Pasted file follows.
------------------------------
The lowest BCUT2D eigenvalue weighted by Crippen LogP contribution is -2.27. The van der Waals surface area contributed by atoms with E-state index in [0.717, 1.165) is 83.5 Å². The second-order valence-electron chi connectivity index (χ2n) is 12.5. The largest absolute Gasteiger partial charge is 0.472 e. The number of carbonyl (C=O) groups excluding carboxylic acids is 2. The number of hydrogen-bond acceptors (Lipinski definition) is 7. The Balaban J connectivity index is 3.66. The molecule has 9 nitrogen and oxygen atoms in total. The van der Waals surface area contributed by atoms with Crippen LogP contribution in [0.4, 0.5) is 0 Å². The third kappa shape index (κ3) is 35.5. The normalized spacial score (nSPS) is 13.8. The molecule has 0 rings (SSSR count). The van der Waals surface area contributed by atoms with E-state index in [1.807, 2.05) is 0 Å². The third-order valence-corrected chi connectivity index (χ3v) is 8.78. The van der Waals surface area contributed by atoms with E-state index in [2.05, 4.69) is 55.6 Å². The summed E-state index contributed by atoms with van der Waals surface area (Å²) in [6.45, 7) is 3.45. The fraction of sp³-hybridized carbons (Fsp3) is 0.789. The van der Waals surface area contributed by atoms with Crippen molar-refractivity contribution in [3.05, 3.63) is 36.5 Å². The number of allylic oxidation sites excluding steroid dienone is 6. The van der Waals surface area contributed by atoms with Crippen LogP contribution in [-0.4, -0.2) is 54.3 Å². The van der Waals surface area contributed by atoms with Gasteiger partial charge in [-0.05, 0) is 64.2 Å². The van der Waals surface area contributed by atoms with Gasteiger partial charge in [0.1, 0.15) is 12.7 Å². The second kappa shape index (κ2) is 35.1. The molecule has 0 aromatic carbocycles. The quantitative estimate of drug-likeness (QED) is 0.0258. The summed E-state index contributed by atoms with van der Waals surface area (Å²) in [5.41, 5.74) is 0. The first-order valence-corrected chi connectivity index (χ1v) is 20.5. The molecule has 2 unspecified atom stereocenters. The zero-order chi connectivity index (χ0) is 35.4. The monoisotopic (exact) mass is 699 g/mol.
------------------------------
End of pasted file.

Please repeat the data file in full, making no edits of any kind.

The lowest BCUT2D eigenvalue weighted by Crippen LogP contribution is -2.27. The van der Waals surface area contributed by atoms with E-state index in [0.717, 1.165) is 83.5 Å². The second-order valence-electron chi connectivity index (χ2n) is 12.5. The largest absolute Gasteiger partial charge is 0.472 e. The number of carbonyl (C=O) groups excluding carboxylic acids is 2. The number of hydrogen-bond acceptors (Lipinski definition) is 7. The Balaban J connectivity index is 3.66. The molecule has 9 nitrogen and oxygen atoms in total. The van der Waals surface area contributed by atoms with Crippen LogP contribution in [0.4, 0.5) is 0 Å². The third kappa shape index (κ3) is 35.5. The normalized spacial score (nSPS) is 13.8. The molecule has 0 rings (SSSR count). The van der Waals surface area contributed by atoms with E-state index in [1.807, 2.05) is 0 Å². The third-order valence-corrected chi connectivity index (χ3v) is 8.78. The van der Waals surface area contributed by atoms with E-state index in [2.05, 4.69) is 55.6 Å². The summed E-state index contributed by atoms with van der Waals surface area (Å²) in [6.45, 7) is 3.45. The fraction of sp³-hybridized carbons (Fsp3) is 0.789. The van der Waals surface area contributed by atoms with Crippen molar-refractivity contribution in [3.05, 3.63) is 36.5 Å². The number of allylic oxidation sites excluding steroid dienone is 6. The van der Waals surface area contributed by atoms with Crippen LogP contribution in [-0.4, -0.2) is 54.3 Å². The van der Waals surface area contributed by atoms with Gasteiger partial charge in [-0.05, 0) is 64.2 Å². The van der Waals surface area contributed by atoms with Gasteiger partial charge in [0.1, 0.15) is 12.7 Å². The second kappa shape index (κ2) is 35.1. The molecule has 0 aromatic carbocycles. The quantitative estimate of drug-likeness (QED) is 0.0258. The summed E-state index contributed by atoms with van der Waals surface area (Å²) in [5.41, 5.74) is 0. The first-order valence-corrected chi connectivity index (χ1v) is 20.5. The molecule has 2 unspecified atom stereocenters. The zero-order chi connectivity index (χ0) is 35.4. The monoisotopic (exact) mass is 699 g/mol.